As you put on your JAMF Nation User Conference lanyard around your neck, I'd like you to really soak it in. Yep, feel the weight of the lanyard and name badge. No, I don't mean the physical weight. That is your name and the conference logo laminated together, worn around your neck for three days saying to the world loud and proudly: I AM NOT AT WORK.
No, you are not at work. And honestly, that is a big deal. IT is a lynchpin role of any organization that values technology. Which these days, is practically every organization. So you have this super important role in your organization and yet they decided it was okay to survive without you for the bulk of this week. Now how you made that happen and what their expectation is about your attendance is between you and your employer. But hats off to you for pulling that off. Now you are in a special reality that I like to call The Conference Zone™ and as someone who has been to more conferences than I care to count, I welcome you!
Now what happens to you in The Conference Zone depends on a lot of factors. My colleagues at JAMF Software have been working quite hard to make sure the conference itself is a great experience with awesome content and lots of fun activities. But the burden really is on you. The weight is yours.
Maybe this is sounding all too heavy. But I really see conferences as a really important role in the success of an IT admin. Why? Because the IT community itself is one of the most powerful resources at your disposal. Resources like the MacEnterprise mail list, JAMF Nation, AFP548.com and Apple-focused IT admins on Twitter have proven time after time that the answers to the greatest problems and challenges often come from your peers. News flash: your job in 2014 isn't getting any easier. I hate to pull out the 'ole crystal ball but looks like your organization is going to throw more things your way for you to tackle. Not fair right? Are you the only Apple-focused IT admin at your organization, or is your team just a couple of folks? Look around at the conference, you have hundreds of colleagues who will be there for you. They've got your back, and you have theirs.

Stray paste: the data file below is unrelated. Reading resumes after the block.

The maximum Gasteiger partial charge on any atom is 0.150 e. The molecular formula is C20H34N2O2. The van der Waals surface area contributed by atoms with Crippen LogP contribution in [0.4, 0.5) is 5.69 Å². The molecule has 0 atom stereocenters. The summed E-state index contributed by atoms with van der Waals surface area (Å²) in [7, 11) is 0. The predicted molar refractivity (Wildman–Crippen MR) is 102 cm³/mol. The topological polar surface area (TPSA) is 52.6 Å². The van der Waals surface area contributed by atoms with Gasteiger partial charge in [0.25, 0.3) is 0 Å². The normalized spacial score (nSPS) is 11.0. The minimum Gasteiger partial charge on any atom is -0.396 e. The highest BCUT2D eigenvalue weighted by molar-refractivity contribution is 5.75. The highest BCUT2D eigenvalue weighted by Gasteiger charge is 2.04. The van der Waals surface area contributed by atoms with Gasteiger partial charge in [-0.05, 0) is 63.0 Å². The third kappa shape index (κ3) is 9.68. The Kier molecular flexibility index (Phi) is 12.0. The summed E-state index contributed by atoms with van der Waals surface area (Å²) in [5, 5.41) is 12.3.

Now in regular life meeting people can be rather difficult and awkward. Even for an extrovert like me. But this is The Conference Zone. Everyone has their name hanging around their neck. Super convenient, right? Better yet, your name is hanging around yours. It is like these things were there for something like this to happen: "Hi, my name is Sarah. I am from Oakland. I just starting supporting Casper in April." Rock on, Sarah. That might have been tough for her. Maybe Sarah is here with her team members. But maybe you have just become her first friend in her new community. Either way, the weight is now on you. But don't worry it is easy. Introduce yourself back. Ask her what session she is going to next. Tell her about a session you are excited to see tomorrow. Find out what her challenges are at her work. If you see someone you know walking by, grab them and say "Hey, this is Sarah", and integrate Sarah into your broader network.
How do you make sure that interaction with Sarah isn't lost in the sea of people at the conference? Share business cards or email. Lately, I have been following folks on Twitter right on the spot. Who is this hypothetical Sarah? (They could have been a hypothetical Markus, from Europe as well.) Sarah or Markus could have the answer to the next issue I have. Or maybe Sarah will be my boss in five years. Or maybe I connect with them on LinkedIn and Markus knows someone who can help me on a project about PKI integration in two weeks and I ask Markus to introduce me. This sort of thing has been invaluable to me the last few years, and I feel like we are just scratching the surface of utilizing and growing our network of Apple-focused IT admins.